Unnusakkut. Good afternoon. I am the President of Inuit Tapiriit Kanatami, the national organization representing Canada’s Inuit.
Thank you to the Musqueam, Squamish and Tsleil-Waututh First Nations for welcoming us to your territories and to the elders for your wisdom.
Thank you Prime Minister Trudeau, and the Chair of the Council of the Federation, Premier of Newfoundland and Labrador Dwight Ball for inviting Inuit to discuss this important issue.
Inuit Tapiriit Kanatami (ITK) is the national representational organization for Canada’s 60,000 Inuit, the majority of whom live in 53 communities spread across the Inuvialuit Settlement Region (Northwest Territories), Nunavut, Nunavik (Northern Quebec), and Nunatsiavut (Northern Labrador).
We call our Inuit homeland Inuit Nunangat, and it encompasses roughly 35 percent of Canada’s landmass and 50 percent of its coastline.
Inuit Nunangat was one of the first areas in the world to experience the direct and local level impacts of a warming planet. Our relationship with our environment has already been profoundly altered.
Weather and climatic records continue to be broken in the Arctic, and it is estimated that our temperatures will rise at a rate of two to three times the rate in southern Canada.
Unprecedented rates of summer sea ice loss, reduced sea ice in the winter, ocean acidification, temperature and sea level rise, melting permafrost, extreme weather events and severe coastal erosion undermine our ability to thrive in our environment.
Rapid climate change is affecting our ability to access our traditional foods in a time when too many families are already struggling to put food on the table. Inuit hunters die each year from falling through thinning winter sea ice in our newly unpredictable, rapidly warming environment. The consequences are overwhelming.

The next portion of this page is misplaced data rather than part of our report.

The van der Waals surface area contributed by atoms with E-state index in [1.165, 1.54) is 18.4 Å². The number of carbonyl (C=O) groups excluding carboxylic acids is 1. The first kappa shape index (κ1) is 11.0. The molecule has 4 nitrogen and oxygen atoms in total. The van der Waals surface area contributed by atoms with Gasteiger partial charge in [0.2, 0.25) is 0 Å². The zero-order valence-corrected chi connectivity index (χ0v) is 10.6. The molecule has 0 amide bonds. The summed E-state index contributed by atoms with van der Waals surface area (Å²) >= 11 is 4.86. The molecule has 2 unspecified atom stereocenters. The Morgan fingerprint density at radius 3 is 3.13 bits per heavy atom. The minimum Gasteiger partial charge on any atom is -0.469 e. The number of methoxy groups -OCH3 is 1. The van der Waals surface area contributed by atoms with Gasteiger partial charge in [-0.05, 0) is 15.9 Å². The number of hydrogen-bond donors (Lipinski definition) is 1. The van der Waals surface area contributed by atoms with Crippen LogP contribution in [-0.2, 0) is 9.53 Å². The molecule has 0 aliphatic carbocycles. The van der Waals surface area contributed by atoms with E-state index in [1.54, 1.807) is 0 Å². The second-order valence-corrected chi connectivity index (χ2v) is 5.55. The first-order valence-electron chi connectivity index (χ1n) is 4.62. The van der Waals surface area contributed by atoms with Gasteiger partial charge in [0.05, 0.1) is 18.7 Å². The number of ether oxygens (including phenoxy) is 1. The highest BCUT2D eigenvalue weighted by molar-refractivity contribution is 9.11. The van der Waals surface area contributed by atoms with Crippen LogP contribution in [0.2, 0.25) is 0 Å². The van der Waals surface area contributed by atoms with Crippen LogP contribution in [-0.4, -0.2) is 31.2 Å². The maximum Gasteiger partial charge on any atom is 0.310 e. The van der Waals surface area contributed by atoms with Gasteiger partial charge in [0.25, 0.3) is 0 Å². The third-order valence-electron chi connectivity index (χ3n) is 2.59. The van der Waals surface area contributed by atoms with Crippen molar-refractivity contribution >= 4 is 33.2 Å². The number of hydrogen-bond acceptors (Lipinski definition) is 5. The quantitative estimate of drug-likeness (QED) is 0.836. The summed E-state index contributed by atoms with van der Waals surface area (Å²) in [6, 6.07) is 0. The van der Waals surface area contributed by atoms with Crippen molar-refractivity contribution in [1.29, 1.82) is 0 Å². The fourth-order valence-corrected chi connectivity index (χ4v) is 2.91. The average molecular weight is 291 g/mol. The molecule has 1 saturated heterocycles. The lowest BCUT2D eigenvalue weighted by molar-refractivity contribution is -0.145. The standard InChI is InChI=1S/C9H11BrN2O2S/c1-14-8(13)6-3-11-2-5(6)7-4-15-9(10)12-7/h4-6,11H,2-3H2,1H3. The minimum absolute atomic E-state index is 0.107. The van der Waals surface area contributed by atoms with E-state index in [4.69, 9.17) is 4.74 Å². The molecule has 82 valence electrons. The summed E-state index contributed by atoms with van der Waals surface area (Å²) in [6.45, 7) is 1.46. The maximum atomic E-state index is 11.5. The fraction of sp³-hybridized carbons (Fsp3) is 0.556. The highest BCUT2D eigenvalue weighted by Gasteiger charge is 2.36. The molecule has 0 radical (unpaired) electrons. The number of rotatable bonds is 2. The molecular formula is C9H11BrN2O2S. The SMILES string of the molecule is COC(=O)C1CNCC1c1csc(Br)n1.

In the midst of climate change, we must also consider the socio-economic inequities disproportionately facing Inuit compared to other Canadians.
Inuit have the highest rates of food insecurity of any Indigenous people in any developed country, along with low education attainment rates, and alarmingly high suicide rates.
Our communities lack the basic infrastructure taken for granted in southern Canada, including access to appropriate and affordable housing. Rapid climate change has been yet another layer of stress cast over our already stressed society.
Despite these challenges our people remain incredibly resilient and are dealing with climate change while also forging a path toward reconciling the wounds of colonization.
Our Indigenous rights and comprehensive land claims agreements create the governance space for all of our interactions with the federal government.
We are the reason Canada has sovereignty claims to the Arctic. We are a core piece of Canada’s political architecture.
This meeting signifies an important stepping stone in actualizing our rightful political space, and also in the development of a nation-wide approach to rethinking how we integrate climate action and sustainable development planning into a just and balanced movement toward a low-carbon economy.
Inuit have a partnership role to play in the design, development and delivery of the national climate change strategy.
Our participation must not be qualified. Yes, we can inform all Canadians about what is happening in the Arctic, and yes, we can provide our Inuit knowledge to help understand climate change and mitigate against its impacts, but it is time to back up the rhetoric with a new, respectful, structured way to do business with Canadian Inuit.